Finally, while the sheer number of scents that are available can be flummoxing, he urges men to think about their own identities when choosing a fragrance; they’re more likely to use it if they’re comfortable with it. “It should fit your personality: If you’re an outdoors man, try something woody, for example,” he says. [Bernd, if you’re an outdoors man you don’t spritz because the seven point bucks pick up the scent and avoid your platform.] “You should think about your attitude towards life—don’t be someone you’re not.” [Like an empty corporate suit mouthing banalities.]

UPDATE May 2, 2009

Hey, BB, here’s a way to be.

The Biochemistry of BO

In 1880, the French novelist J.K. Huysmans, still writing in his “Naturalist” style, published a volume of brief social observations called Croquis parisiens (Parisian Sketches). He devoted one chapter to the odors of the female armpit:

no aroma has more nuances, its range traverses the whole keyboard of the sense of smell . . .

He noted the “pungent scent of goat” that rises from the sleeves of a group of sweaty working class women in Paris. Then he described the “stronger and coarser” odor wafting from women spreading hay in the countryside in the middle of a hot day:
It was excessive, terrible; it stung your nostrils like a flask of ammonia, or rather it gripped you, irritating the mucus membranes with a musky, gamey smell, like wild duck cooked in olives and the sharp odeur of shallots.
Huysmans’s prose is vivid and dramatic yet also full of detail. Anyone who can detect a shallot note in the underarm odor of a French farm woman is either a brilliant olfactory observer or a bullshitter of the first order.

Since the pioneering work of the late Walter B. Shelley in the 1950s we have known that fresh axillary sweat is non-odorous. It is the action of naturally occurring skin bacteria, especially those in the genera Corynebacteria and Staphylococcus, that creates the smelly molecules of BO. Among the stinkers are the steroid-like compounds androstenone and androstenol, discovered in the 1970s, and 3-methyl-2-hexenoic acid (3M2H), isolated in 1991. The former smell musky or urine-like (although many people cannot detect them at all), while the latter has an acrid, pungent bite that pretty much defines ripe underarm odor.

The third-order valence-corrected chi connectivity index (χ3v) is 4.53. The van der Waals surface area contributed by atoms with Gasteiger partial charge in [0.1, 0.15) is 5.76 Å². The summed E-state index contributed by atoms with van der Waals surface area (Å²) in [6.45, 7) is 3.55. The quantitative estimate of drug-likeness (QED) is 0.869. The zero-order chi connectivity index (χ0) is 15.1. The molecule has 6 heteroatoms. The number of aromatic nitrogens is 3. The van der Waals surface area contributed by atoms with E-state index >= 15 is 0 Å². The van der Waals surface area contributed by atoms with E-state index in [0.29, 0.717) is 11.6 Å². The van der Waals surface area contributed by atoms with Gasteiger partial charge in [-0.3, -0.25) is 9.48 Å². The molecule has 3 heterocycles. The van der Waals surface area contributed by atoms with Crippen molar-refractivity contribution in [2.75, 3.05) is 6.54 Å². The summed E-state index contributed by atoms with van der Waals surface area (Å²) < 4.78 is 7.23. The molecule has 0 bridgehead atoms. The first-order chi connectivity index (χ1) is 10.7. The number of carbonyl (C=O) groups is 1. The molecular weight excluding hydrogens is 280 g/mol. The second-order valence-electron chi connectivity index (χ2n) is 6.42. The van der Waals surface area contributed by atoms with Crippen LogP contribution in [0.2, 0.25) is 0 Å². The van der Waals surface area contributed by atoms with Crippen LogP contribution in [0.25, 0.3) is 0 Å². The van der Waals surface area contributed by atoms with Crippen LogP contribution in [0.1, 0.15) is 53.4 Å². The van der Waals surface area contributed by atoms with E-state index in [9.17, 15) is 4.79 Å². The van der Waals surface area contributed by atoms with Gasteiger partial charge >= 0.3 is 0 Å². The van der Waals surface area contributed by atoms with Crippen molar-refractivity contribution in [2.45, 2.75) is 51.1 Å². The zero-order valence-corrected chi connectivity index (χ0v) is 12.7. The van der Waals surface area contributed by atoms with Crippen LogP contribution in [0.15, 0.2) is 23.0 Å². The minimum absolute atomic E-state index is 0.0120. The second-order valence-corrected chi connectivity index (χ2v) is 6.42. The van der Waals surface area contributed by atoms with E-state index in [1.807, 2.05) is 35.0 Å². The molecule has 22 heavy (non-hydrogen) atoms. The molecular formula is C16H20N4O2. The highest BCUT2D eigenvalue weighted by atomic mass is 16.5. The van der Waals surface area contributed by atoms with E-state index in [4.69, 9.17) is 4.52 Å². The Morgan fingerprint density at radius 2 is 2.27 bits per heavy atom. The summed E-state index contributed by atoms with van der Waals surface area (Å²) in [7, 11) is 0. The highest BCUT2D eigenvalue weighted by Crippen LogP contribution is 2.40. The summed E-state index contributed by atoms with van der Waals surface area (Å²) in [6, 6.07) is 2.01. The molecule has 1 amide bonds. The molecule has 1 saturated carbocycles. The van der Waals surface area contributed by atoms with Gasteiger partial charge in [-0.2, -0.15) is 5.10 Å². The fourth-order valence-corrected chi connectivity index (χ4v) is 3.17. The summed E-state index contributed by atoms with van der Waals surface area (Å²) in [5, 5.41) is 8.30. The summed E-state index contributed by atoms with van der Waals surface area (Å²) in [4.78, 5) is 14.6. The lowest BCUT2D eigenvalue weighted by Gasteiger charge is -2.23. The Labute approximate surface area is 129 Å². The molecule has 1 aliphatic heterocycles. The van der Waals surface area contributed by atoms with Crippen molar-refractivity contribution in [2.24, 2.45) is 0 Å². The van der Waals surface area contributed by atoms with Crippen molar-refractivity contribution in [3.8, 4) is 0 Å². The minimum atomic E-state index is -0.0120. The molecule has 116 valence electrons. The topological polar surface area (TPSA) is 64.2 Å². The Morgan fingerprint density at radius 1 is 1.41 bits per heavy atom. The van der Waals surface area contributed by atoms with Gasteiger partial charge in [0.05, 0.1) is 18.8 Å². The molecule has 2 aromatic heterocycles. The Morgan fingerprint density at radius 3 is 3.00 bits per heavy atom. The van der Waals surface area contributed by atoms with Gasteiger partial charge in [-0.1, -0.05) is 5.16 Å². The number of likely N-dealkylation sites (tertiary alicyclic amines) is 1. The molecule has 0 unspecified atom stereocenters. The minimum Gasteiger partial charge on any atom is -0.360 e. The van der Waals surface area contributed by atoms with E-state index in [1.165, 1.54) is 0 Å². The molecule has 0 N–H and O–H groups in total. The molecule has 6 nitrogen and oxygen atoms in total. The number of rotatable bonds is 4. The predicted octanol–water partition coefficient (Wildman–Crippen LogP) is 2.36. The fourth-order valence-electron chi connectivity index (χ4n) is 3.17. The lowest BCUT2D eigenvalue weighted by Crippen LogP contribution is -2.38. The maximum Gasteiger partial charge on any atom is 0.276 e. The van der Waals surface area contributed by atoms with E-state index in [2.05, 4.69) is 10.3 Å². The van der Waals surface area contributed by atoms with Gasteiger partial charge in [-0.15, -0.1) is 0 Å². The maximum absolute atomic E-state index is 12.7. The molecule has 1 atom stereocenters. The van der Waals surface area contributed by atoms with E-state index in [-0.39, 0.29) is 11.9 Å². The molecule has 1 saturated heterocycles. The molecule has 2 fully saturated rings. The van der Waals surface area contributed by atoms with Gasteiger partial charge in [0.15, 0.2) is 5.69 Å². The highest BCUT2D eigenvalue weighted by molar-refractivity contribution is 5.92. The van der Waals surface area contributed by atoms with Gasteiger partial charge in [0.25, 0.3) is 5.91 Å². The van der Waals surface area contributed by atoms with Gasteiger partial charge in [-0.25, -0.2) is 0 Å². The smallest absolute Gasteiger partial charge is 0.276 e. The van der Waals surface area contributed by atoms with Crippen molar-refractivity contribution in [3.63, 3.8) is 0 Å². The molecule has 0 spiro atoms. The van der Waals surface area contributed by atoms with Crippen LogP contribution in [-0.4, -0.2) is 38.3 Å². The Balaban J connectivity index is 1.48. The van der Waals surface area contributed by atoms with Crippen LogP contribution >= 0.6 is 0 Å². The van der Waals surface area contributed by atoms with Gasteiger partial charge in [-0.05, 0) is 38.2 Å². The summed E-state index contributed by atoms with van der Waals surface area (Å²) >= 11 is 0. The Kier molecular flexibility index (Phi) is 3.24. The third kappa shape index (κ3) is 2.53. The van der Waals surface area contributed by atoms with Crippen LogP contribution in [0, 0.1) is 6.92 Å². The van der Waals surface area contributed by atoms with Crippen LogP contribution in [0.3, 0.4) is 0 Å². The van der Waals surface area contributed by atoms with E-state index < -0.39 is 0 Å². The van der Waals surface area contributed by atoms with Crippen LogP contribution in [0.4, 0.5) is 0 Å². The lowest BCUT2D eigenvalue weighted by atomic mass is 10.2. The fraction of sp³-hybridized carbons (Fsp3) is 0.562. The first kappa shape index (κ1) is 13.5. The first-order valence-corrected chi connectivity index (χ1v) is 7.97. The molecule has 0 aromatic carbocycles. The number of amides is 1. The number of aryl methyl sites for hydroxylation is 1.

Commercial underarm products reduce BO by limiting sweat production and by killing bacteria directly. Relatively little research has gone into the deep biochemistry of BO formation. By the 1990s it was clear that 3M2H comes from a non-odorous molecule in fresh sweat that is chemically converted by the Corynebacteria. But it wasn’t until 2003 that the entire chain of events was uncovered. The scientists who did it were at Givaudan’s Swiss research center in Dübendorf. Led by Andreas Natsch, they identified an enzyme in Corynebacteria—a bacterial aminoacylase—that cleaves off a glutamine residue from an odorless precursor molecule, thereby creating stinky 3M2H as well as another BO molecule: the cheesy, rancid-smelling, 3-hydroxy-3-methylhexanoic acid (HMHA). The Givaudan team even managed to clone the gene that produces the enzyme. That’s some hot biochemistry.

Since then, the Givaudan team and others have identified another key BO component. Known as 3-methyl-3-sulfanylhexan-1-ol (MSH), this sulfur-containing molecule smells like tropical fruit and onions (scrummy!). MSH is released from an odorless precursor by an enzyme in Staphylococcus bacteria.

A study recently in the headlines looked at sex differences in concentrations of the odorless precursors to fruity-oniony MSH and cheesy-rancid HMHA. Researchers at Firmenich and the University of Geneva (what is it with Switzerland?) spent three winters collecting droplets of fresh sweat from volunteers in the sauna. It turns out that women have far higher amounts of the MSH precursor than do men, which means women (or rather the bacteria that love them) can liberate significantly more of the sulfur volatiles that smell like tropical fruit and onions. Male BO, in contrast, tends to smell cheesy and rancid.

Let’s allow that onions smell like shallots and score this round for J.K. Huysmans. No bullshitter he: in hindsight he was a discerning judge of the feminine armpit. 

In Parisian Sketches Huysmans also declared that the armpits of brunettes, redheads, and blondes have distinctive odors. The jury is still out on that one. But are you willing to bet against him?

Wednesday, April 29, 2009

Crime Fail: Smelly Perp Launders Money Instead of Self

It must be a common problem: The successful indoor grower of pot and psychedelic mushrooms has tons of cash and needs to put it in the bank. Federal law requires financial institutions to report transactions of $10,000 or more. So the grower goes to bank after bank depositing lesser amounts at each.